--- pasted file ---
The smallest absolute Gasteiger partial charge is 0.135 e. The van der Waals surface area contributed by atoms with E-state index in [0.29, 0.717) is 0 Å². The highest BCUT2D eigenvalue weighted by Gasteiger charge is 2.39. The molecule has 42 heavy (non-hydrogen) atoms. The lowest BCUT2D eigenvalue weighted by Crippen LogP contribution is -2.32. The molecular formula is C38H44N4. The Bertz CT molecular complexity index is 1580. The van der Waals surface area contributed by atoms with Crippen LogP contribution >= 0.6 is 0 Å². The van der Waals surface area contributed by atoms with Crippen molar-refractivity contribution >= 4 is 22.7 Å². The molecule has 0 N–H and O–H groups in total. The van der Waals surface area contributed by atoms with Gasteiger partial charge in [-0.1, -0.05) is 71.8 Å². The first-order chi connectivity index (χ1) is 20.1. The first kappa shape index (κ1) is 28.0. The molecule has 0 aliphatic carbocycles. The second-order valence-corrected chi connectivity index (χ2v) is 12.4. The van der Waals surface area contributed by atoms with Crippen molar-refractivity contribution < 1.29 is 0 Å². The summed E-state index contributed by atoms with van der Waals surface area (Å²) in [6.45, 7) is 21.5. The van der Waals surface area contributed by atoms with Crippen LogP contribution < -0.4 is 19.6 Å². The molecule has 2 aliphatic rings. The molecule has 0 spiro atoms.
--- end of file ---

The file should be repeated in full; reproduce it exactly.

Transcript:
The smallest absolute Gasteiger partial charge is 0.135 e. The van der Waals surface area contributed by atoms with E-state index in [0.29, 0.717) is 0 Å². The highest BCUT2D eigenvalue weighted by Gasteiger charge is 2.39. The molecule has 42 heavy (non-hydrogen) atoms. The lowest BCUT2D eigenvalue weighted by Crippen LogP contribution is -2.32. The molecular formula is C38H44N4. The Bertz CT molecular complexity index is 1580. The van der Waals surface area contributed by atoms with Crippen LogP contribution >= 0.6 is 0 Å². The van der Waals surface area contributed by atoms with Crippen molar-refractivity contribution >= 4 is 22.7 Å². The molecule has 0 N–H and O–H groups in total. The van der Waals surface area contributed by atoms with Gasteiger partial charge in [-0.1, -0.05) is 71.8 Å². The first-order chi connectivity index (χ1) is 20.1. The first kappa shape index (κ1) is 28.0. The molecule has 0 aliphatic carbocycles. The second-order valence-corrected chi connectivity index (χ2v) is 12.4. The van der Waals surface area contributed by atoms with Crippen molar-refractivity contribution < 1.29 is 0 Å². The summed E-state index contributed by atoms with van der Waals surface area (Å²) in [6.45, 7) is 21.5. The van der Waals surface area contributed by atoms with Crippen LogP contribution < -0.4 is 19.6 Å². The molecule has 2 aliphatic rings. The molecule has 0 spiro atoms.